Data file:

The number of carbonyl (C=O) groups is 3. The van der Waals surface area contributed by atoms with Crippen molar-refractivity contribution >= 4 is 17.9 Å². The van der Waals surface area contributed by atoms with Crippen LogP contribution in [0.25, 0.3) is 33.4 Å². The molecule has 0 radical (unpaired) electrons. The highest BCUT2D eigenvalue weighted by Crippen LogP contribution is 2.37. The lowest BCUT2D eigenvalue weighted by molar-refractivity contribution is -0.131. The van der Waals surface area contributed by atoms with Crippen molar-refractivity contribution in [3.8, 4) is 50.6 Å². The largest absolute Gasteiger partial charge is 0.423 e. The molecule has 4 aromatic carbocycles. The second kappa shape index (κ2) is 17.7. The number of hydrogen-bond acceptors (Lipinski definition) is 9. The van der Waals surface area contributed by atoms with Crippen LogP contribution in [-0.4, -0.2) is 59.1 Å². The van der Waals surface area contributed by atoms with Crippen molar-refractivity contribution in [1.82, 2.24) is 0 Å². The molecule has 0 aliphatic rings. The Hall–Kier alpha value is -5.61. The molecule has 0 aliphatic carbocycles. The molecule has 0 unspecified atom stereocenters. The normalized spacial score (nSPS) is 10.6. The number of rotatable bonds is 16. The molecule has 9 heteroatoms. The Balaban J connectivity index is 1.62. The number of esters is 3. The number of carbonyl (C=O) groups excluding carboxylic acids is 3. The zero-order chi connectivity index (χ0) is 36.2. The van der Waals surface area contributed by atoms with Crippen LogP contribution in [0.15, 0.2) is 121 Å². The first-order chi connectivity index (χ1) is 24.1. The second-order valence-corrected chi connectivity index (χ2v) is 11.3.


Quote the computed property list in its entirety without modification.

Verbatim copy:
The number of carbonyl (C=O) groups is 3. The van der Waals surface area contributed by atoms with Crippen molar-refractivity contribution >= 4 is 17.9 Å². The van der Waals surface area contributed by atoms with Crippen LogP contribution in [0.25, 0.3) is 33.4 Å². The molecule has 0 radical (unpaired) electrons. The highest BCUT2D eigenvalue weighted by Crippen LogP contribution is 2.37. The lowest BCUT2D eigenvalue weighted by molar-refractivity contribution is -0.131. The van der Waals surface area contributed by atoms with Crippen molar-refractivity contribution in [3.8, 4) is 50.6 Å². The largest absolute Gasteiger partial charge is 0.423 e. The molecule has 4 aromatic carbocycles. The second kappa shape index (κ2) is 17.7. The number of hydrogen-bond acceptors (Lipinski definition) is 9. The van der Waals surface area contributed by atoms with Crippen LogP contribution in [-0.4, -0.2) is 59.1 Å². The van der Waals surface area contributed by atoms with Crippen molar-refractivity contribution in [1.82, 2.24) is 0 Å². The molecule has 0 aliphatic rings. The Hall–Kier alpha value is -5.61. The molecule has 0 aliphatic carbocycles. The molecule has 0 unspecified atom stereocenters. The normalized spacial score (nSPS) is 10.6. The number of rotatable bonds is 16. The molecule has 9 heteroatoms. The Balaban J connectivity index is 1.62. The number of esters is 3. The number of carbonyl (C=O) groups excluding carboxylic acids is 3. The zero-order chi connectivity index (χ0) is 36.2. The van der Waals surface area contributed by atoms with Crippen LogP contribution in [0.15, 0.2) is 121 Å². The first-order chi connectivity index (χ1) is 24.1. The second-order valence-corrected chi connectivity index (χ2v) is 11.3.